BERT STERN (B. 1929)
Bert Stern took the revealing last magazine pictures of her. News of her death came just as 15 September Vogue was going to print... and Vogue said, "The waste seems almost unbearable if out of her death comes nothing of insight into her special problems: no step towards a knowledge that might save, for the living, others as beautiful and tormented."
BERT STERN (B. 1929)

Marilyn Monroe, 'The Last Sitting', 1962, an exhibition presented at seventh 'Mois de la Photo à Paris', 1992

Details
BERT STERN (B. 1929)
Marilyn Monroe, 'The Last Sitting', 1962, an exhibition presented at seventh 'Mois de la Photo à Paris', 1992
36 gelatin silver prints (8 hand colored, 4 hand tinted, 9 platinum-toned) and 23 chromogenic prints, printed 1991
each signed, dated and numbered '1/25', '1/36' or '1/50' in wax pencil (on the recto) or (in the margin); each with exhibition label affixed (on the frame backing)
varying sizes from 39 x 59½in. (99 x 151.1cm.) to 18½ x 18 5/8in. (47 x 47.3cm.) (59)
Provenance
Sotheby's, New York, April 23, 1994, lot 454.
Literature
American Vogue, September 15, 1962;
Howell, In Vogue: Six Decades of Fashion, Allen Lane, 1975, p. 214;
Devlin, Vogue Book of Fashion Photography, Thames and Hudson, 1979, p. 150;
Fraser, On the Edge: Images from 100 Years of Vogue, Random House, 1992, pp. 128-131;
Stern, The Complete Last Sitting, Schirmer Art Books, 1992, passim; Angeletti and Oliva, In Vogue: The History of the World's Most Famous Fashion Magazine, Rizzoli, 2006, pp. 174-175.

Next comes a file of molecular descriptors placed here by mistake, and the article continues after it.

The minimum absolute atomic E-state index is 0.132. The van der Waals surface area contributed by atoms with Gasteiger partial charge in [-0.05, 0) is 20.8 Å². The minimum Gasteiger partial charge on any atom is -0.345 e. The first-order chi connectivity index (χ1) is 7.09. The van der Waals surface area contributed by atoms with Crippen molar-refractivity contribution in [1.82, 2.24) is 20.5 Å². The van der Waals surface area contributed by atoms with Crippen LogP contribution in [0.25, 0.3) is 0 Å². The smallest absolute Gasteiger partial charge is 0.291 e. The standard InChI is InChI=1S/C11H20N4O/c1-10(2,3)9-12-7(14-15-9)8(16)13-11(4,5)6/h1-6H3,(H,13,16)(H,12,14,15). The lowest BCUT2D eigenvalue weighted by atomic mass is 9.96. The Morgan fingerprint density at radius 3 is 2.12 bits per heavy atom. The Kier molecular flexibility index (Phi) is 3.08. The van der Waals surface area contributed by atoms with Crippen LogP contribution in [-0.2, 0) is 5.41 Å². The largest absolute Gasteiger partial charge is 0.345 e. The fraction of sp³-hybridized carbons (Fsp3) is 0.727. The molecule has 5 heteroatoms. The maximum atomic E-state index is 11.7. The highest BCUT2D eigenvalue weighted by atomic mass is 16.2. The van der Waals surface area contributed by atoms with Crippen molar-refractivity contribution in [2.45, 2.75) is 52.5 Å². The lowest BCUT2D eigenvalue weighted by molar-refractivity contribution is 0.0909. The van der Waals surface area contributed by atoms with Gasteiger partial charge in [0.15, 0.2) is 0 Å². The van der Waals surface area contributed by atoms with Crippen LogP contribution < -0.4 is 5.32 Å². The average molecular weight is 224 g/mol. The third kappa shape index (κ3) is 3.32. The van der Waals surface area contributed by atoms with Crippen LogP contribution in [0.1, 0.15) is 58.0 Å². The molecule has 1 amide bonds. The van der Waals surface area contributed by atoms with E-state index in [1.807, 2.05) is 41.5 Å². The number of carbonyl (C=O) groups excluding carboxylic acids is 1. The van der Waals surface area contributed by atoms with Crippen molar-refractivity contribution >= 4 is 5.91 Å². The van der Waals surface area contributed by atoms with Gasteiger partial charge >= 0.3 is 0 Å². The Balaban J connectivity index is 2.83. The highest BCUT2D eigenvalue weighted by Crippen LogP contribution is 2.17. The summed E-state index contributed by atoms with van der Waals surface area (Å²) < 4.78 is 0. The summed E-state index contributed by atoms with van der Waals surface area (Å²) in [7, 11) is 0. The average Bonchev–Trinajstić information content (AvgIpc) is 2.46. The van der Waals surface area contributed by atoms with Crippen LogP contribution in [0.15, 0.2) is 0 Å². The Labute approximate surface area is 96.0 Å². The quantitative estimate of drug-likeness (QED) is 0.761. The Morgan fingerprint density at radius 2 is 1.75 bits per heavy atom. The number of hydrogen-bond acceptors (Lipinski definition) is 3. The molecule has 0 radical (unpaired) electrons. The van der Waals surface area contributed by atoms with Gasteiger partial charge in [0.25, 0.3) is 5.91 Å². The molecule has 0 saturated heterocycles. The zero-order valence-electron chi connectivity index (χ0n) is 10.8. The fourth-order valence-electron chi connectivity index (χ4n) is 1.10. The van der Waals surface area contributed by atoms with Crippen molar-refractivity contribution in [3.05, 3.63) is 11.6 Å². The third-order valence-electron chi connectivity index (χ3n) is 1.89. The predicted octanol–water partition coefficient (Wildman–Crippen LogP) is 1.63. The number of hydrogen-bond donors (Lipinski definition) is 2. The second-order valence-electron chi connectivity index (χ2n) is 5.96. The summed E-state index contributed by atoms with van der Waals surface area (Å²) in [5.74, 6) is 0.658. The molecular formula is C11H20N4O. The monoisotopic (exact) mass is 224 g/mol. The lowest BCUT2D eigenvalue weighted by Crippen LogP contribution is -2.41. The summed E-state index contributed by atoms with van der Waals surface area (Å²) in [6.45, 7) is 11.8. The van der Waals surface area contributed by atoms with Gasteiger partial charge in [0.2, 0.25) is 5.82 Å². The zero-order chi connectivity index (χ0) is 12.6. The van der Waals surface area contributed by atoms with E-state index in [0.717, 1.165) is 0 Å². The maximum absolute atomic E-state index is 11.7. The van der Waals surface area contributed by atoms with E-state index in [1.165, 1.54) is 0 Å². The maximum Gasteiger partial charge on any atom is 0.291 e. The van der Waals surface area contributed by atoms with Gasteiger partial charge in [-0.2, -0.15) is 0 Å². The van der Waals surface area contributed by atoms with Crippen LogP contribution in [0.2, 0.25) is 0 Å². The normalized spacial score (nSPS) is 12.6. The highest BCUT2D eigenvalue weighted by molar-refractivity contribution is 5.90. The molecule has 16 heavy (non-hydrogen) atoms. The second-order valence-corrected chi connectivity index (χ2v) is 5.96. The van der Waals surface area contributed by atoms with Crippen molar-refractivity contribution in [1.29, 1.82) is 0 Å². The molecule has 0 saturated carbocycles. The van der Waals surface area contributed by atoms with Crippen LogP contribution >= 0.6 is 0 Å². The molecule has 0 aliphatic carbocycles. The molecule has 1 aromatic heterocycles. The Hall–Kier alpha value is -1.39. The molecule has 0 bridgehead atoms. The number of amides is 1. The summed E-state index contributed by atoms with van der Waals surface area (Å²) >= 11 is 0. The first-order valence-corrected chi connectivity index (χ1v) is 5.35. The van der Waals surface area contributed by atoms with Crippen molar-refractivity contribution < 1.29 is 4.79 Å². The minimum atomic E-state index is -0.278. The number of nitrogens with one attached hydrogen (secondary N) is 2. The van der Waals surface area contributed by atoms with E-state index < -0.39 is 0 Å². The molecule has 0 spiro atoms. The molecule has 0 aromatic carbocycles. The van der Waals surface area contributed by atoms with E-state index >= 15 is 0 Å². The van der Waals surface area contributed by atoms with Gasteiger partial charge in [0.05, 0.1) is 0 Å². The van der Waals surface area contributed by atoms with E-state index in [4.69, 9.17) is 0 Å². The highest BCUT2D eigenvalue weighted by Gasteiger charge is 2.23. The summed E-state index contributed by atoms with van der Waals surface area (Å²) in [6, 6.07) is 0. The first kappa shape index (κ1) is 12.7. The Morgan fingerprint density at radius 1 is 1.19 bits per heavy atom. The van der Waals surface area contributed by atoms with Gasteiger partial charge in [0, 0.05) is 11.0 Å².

Exhibited
Mois de la Photo à Paris, Galerie Atsuro Tayama, Paris, November 1992;
Marilyn Monroe: Photographs from the Collection of Michaela and Leon Constantiner, Tel Aviv Museum, Israel, May 13 - September 25, 2004;
I Wanna Be Loved By You: Photographs of Marilyn Monroe from the Leon and Michaela Constantiner Collection, Brooklyn Museum of Art, New York, November 12, 2004 - April 3, 2005, Toledo Museum of Art and Bass Museum of Art.
Post lot text
The so-called 'Last Sitting' was in fact an extended shoot made in three phases. The encounter between the already world-famous star and the young Bert Stern -- destined unwittingly to make these historic last pictures of her -- was the result of a commission that Stern was able to secure from Vogue. The magazine sponsored his fulfilment of a dream he had nurtured for some years.

The tone was set from their first meeting. In the seclusion of the Hotel Bel-Air, Monroe relaxed into a long and productive first session. Stern succeeded through this and their subsequent sessions to capture an extraordinary sense of intimacy, grace and vulnerability on the part of his subject. The eight-page Vogue feature was prepared and the presses were about to run when news was received of her tragic death. Stern takes up the story:

'What was going to happen to the pictures now?

When I got in early Monday morning, the studio was buzzing. Vogue had already called. They had stopped the presses and were having an emergency meeting. They only had a couple of hours to decide what to do. At first they all agreed that there was no way they could let it run. And then someone said no, the pictures are beautiful. Why don't we just pull the fashion copy and print something special on the first page?

So they left the section just as it was. They didn't change one part of the layout. The pictures became a memorial -- Vogue's salute to Marilyn....' (The Complete Last Sitting, p. 29)

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